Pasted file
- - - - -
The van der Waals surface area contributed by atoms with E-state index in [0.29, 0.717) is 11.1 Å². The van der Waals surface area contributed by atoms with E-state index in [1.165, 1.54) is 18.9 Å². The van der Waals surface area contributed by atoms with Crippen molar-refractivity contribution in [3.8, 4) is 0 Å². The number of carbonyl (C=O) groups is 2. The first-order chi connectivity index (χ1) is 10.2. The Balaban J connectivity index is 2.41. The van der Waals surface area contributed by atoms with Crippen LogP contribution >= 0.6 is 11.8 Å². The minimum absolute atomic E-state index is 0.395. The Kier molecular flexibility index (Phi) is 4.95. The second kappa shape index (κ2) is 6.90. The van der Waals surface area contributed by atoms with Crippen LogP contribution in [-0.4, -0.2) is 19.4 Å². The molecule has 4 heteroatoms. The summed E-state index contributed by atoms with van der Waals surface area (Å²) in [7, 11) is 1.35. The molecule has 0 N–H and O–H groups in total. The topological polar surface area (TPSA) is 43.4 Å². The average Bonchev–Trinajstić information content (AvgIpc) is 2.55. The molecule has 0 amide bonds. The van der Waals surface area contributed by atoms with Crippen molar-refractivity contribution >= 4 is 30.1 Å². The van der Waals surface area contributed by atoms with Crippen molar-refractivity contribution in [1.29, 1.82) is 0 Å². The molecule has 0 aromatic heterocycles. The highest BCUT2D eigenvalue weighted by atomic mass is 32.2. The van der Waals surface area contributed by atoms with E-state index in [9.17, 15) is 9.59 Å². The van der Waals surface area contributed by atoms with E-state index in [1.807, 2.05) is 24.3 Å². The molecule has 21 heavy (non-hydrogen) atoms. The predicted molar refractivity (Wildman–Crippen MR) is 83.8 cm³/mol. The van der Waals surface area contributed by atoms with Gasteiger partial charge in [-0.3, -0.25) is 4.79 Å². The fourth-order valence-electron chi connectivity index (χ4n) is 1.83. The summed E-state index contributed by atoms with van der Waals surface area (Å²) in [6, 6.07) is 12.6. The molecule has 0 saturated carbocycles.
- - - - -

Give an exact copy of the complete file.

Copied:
The van der Waals surface area contributed by atoms with E-state index in [0.29, 0.717) is 11.1 Å². The van der Waals surface area contributed by atoms with E-state index in [1.165, 1.54) is 18.9 Å². The van der Waals surface area contributed by atoms with Crippen molar-refractivity contribution in [3.8, 4) is 0 Å². The number of carbonyl (C=O) groups is 2. The first-order chi connectivity index (χ1) is 10.2. The Balaban J connectivity index is 2.41. The van der Waals surface area contributed by atoms with Crippen LogP contribution >= 0.6 is 11.8 Å². The minimum absolute atomic E-state index is 0.395. The Kier molecular flexibility index (Phi) is 4.95. The second kappa shape index (κ2) is 6.90. The van der Waals surface area contributed by atoms with Crippen LogP contribution in [-0.4, -0.2) is 19.4 Å². The molecule has 4 heteroatoms. The summed E-state index contributed by atoms with van der Waals surface area (Å²) in [7, 11) is 1.35. The molecule has 0 N–H and O–H groups in total. The topological polar surface area (TPSA) is 43.4 Å². The average Bonchev–Trinajstić information content (AvgIpc) is 2.55. The molecule has 0 amide bonds. The van der Waals surface area contributed by atoms with Crippen molar-refractivity contribution >= 4 is 30.1 Å². The van der Waals surface area contributed by atoms with Crippen molar-refractivity contribution in [1.29, 1.82) is 0 Å². The molecule has 0 aromatic heterocycles. The highest BCUT2D eigenvalue weighted by atomic mass is 32.2. The van der Waals surface area contributed by atoms with E-state index in [9.17, 15) is 9.59 Å². The van der Waals surface area contributed by atoms with E-state index in [1.807, 2.05) is 24.3 Å². The molecule has 21 heavy (non-hydrogen) atoms. The predicted molar refractivity (Wildman–Crippen MR) is 83.8 cm³/mol. The van der Waals surface area contributed by atoms with Gasteiger partial charge in [-0.3, -0.25) is 4.79 Å². The fourth-order valence-electron chi connectivity index (χ4n) is 1.83. The summed E-state index contributed by atoms with van der Waals surface area (Å²) in [6, 6.07) is 12.6. The molecule has 0 saturated carbocycles.